In the roaring 20s as today the banks have lent money at interest that wasn’t actually theirs to lend. Sure, it’s legal for them to do this, but the law represents a fundamental violation of property rights and logic. Two people cannot hold claim to the same asset at the same time. I’m obviously not talking here about joint claim – as with a business or a marriage – but dual, individual and equal claim on an asset.

The depositors own their deposits. But the bank also has rights to the deposits and can generate credit with them (not money, mind you, but credit … and as J.P. Morgan pointed out, everything other than gold is credit). When the two claims conflict with one another we find out just who has rightful claim.

Quite often, the rightful claim is determined by the “blood from a turnip” approach. If the bank cannot liquidate assets to fund deposits then the depositors will get wiped out. Their claim gets tossed.

Americans will often hear of bank runs and say “yeah, but that couldn’t happen now” – and yet bank runs are quite common in the world today. Greece 2015, Bulgaria 2014, Cyprus 2012, Iceland 2008, and even Wachovia, Washington Mutual, and IndyMac here in the US in 2008. When underlying asset prices change the banks lose money on their leveraged positions (e.g., global financial crisis). They become insolvent and nobody gets their money back (certainly not all of their money).

Could it happen again? It will happen again. Nothing is so certain as that. Who’s next? Probably some Italian bank (e.g., Monte Paschi). But the problem is systemic. The system is built on falsehood. It is built on a continually failing model. We won’t find bankers “smart enough” to avoid future banking failures – we have to overhaul the system so that it is viable.

But how? Why not outlaw fraud? Why not outlaw fractional reserve lending? In the modern day there is no reason that we have to have a link between saving and lending functions. People who want to lend (even pool funds for lending to share risk) can do so without going through the banks.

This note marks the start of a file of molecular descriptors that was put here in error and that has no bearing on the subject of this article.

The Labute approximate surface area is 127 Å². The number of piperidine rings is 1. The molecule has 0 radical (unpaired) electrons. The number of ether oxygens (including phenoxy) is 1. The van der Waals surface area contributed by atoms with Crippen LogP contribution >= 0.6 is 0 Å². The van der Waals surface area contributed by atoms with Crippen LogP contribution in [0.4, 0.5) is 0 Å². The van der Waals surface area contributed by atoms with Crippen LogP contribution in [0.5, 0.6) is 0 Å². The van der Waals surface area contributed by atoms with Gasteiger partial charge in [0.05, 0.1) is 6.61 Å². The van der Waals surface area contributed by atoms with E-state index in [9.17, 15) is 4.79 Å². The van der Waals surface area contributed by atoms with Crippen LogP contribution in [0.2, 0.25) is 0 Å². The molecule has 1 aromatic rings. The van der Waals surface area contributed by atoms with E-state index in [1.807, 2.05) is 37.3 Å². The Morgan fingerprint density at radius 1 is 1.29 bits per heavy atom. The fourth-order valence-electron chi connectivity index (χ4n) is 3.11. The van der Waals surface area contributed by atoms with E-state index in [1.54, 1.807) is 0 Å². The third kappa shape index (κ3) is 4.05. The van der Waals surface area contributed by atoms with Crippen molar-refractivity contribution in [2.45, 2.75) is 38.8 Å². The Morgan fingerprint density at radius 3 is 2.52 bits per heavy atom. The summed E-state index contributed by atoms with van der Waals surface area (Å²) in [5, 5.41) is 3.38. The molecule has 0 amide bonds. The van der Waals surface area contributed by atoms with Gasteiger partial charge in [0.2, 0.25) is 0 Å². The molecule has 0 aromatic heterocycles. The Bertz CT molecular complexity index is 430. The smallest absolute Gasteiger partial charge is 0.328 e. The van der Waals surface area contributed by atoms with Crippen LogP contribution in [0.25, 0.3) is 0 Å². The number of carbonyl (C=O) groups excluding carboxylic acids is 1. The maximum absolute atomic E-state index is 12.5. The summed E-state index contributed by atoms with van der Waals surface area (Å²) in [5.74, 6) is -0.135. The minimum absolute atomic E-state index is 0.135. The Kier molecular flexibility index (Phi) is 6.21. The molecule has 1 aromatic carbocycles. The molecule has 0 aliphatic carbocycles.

People who want to use a bank for deposit reasons only should be able to do so. Sure, it won’t be free, but the implied risk we take on now is also not free.

Of course, it wouldn’t make for a great movie scene. “Hey, remember that time there wasn’t a bank run and you didn’t have to spend your life savings to rescue the business?”

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An Irresponsible Gambit for Faithless Electors

“You never change things by fighting the existing reality. To change something, build a new model that makes the existing model obsolete.” – R. Buckminster Fuller

Months before the election I was riding down the road with a coworker on the way to brief a sponsor on our current program. My coworker, who I would describe as a left-leaning centrist, commented on his fear that a Clinton victory in the upcoming presidential election would result in riots from Trump supporters. Indeed, this idea was pervasive in the news media at the time – that Trump was sowing the seeds of civil unrest with his antics and “refusal to accept” an election outcome.

I pointed out to my coworker that he had it exactly backwards. While the hypothesis is untestable (we can’t see what happens with both outcomes – we will only get one or the other), it was my opinion that Trump supporters are not the type to riot, they are the type to rebel. Clinton supporters, on the other hand, are far more likely to riot.

Well, Trump pulled off the impossible and sure enough, Clinton supporters (or anti-Trump protestors) rioted across the country. We’ll never know about the other proposition … or will we?

Of late we’ve seen a continued call for so-called “faithless electors” to undo the Trump win in the electoral college (a win in “pledged delegates” anyway). The movement doesn’t appear to be getting much traction – and doesn’t even appear to be directed at getting Hillary Clinton elected. No, they seem to want to find a “compromise candidate” that they can all vote for. A centrist Republican, most likely.

The call strikes us as irresponsible. It’s not terribly difficult to imagine what would happen across middle America if faithless electors ousted Donald Trump. There would be a movement towards outright rebellion. I suspect it would start with an organized refusal to pay taxes (some Liberals are already proposing this because of the impending Trump presidency). Not long after I suspect we’d see several states looking for the exits and considering secession. Would they get there? I don’t know, it’s a high bar to pass.